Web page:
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Astrophotography Basics – Capturing the Milky Way

One of my favourite photography adventures with friends is a night shoot to capture the Milky Way. In Australia, the best time to do this when the core of the Milky Way is visible above the horizon at night is during the colder months, between May and October (don’t forget to rug up!).

There are hundreds of articles on this topic, and I don't claim to be an expert, so I am going to stick with the basics, assuming you know your camera’s capabilities and understand manual camera settings. It also helps to be familiar enough with your camera to know where the buttons are to change settings and review images by feel, so you don’t have to keep turning on a torch to check what button you’re pressing.

Essential Equipment for Night Photography

  • A DSLR or mirrorless camera that allows for full manual control of the exposure settings of aperture, shutter speed and ISO. You also need a camera and lens setup that allows for manual focusing. I shoot with a Nikon Z6 mirrorless camera.

  • A wide angle lens with its widest aperture at least f/4, but ideally f/2.8 or wider. I use the Z 14-30mm f/4 and am still able to get great results, but need to push up the ISO further to do so.

  • A sturdy tripod is essential. Night time exposures for Astro are 15-30 seconds; it’s not possible to shoot handheld, and you want a tripod that stays steady even in windy conditions.

There are other things that come in handy, but aren’t essential, such as a remote camera trigger, a torch or flash for lighting the foreground or light painting, and apps such as Sky Guide or SkyView Lite and PhotoPills for working out where in the sky the Milky Way (and the moon) will be at the specific time of your shoot.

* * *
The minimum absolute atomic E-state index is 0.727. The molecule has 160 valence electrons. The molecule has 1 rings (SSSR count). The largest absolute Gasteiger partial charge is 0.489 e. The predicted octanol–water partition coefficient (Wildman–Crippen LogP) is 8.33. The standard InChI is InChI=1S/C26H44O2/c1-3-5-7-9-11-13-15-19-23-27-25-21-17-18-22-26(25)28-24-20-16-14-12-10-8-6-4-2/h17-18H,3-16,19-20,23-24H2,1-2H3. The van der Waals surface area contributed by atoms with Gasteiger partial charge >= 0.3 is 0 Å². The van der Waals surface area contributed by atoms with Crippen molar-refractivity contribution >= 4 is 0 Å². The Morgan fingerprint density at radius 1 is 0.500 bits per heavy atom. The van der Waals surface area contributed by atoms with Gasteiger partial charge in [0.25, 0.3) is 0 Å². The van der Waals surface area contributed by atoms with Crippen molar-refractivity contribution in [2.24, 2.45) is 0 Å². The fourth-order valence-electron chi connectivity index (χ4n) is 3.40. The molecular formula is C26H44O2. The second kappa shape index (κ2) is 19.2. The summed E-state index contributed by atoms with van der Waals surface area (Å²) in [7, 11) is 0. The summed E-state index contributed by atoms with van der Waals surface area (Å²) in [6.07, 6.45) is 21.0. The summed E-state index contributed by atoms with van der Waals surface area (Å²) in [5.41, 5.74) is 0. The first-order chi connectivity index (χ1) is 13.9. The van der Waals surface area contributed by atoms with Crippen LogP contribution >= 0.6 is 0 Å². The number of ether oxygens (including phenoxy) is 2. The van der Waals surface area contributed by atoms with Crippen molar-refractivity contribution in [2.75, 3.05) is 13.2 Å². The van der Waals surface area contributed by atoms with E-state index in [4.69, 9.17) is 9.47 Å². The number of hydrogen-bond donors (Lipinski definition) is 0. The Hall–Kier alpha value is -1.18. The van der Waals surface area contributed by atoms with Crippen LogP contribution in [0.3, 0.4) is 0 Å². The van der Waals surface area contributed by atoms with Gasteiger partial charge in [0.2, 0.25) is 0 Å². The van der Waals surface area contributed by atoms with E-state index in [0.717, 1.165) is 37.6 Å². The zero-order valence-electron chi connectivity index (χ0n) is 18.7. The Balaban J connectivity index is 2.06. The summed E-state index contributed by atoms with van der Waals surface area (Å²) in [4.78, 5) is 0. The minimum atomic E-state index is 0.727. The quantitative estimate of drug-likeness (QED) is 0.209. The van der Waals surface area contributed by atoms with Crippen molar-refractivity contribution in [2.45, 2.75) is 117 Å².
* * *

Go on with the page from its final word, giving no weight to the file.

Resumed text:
Pick a night when the sky is cloud-free and the moon won’t be above the horizon so the sky is at it's darkest. I use PhotoPills app to check approx what time the core of the Milky Way will be above the horizon and check that the moon won’t be in the sky at that time. Pick a location that is as far from city light pollution as you can. In a 20 second exposure even a tiny flashing red light on a far away tower in the distance will end up creating a significant glow in your image. Sometimes this can add to the appeal of your image but may also affect how well you can capture the Milky Way. I also wouldn’t recommend going somewhere deserted and unfamiliar alone late at night, so take a friend!

Astrophotography Camera Settings

Focusing your camera at night time can be tricky. I find the easiest way is to find a light in the distance, or the brightest star you can and zoom in on your viewfinder to manually focus on that. Then don’t touch focus again. Shooting on a wide angle lens at the widest aperture, your foreground will still be reasonably in focus, but if you want to get complicated you can shoot one exposure for the foreground and one for the night sky and focus stack or combine them in Photoshop later.

The other complication is, you should be somewhere so dark that you can hardly see the foreground and so composition is trickier. If you can, shine a torch on the foreground while you line up your shot and stabilise your camera on the tripod.

I find astro exposure to be a bit of trial and error because it depends on your light pollution and how bright the sky is. A starting point for me for an astro shot is setting my aperture to its widest setting, pushing my ISO up to around 6000, and choosing a 25 sec exposure, and seeing how it turns out. There are some more complicated methods to determining what your longest exposure should be to avoid tiny star trails rather than stars as sharp dots, but the method and the math always escapes me on the night, and if this is your first time shooting astro, forget all of that and just have a go and see how it turns out. If it’s too bright, reduce your ISO. If the stars are starting to trail, reduce your shutter speed (and bump up your ISO to compensate if the image will be too dark). Your image straight out of the camera should cleary show the Milky Way, however additional editing will be required to really make it pop (another blog post to come!)

I spent a lot of time reading about how to shoot astro before I ever attempted it, but at the end of the day I learned a lot more by just getting out there and having a go. Initially I just stood out the back of my parents’ rural property and had tops of trees in the lower part of the image and Milky Way above. When I had a bit of practice I ventured to an old abandoned jetty in a very dark, quiet town (that was eerie as heck, even though I was with a friend). These days my favourite astro location is in the sand dunes, because late at night, even with some distant traffic noise and the sound of the ocean, to me it feels like I’m on another planet when all you can see around you are the dunes.

Let me know how you go ;)

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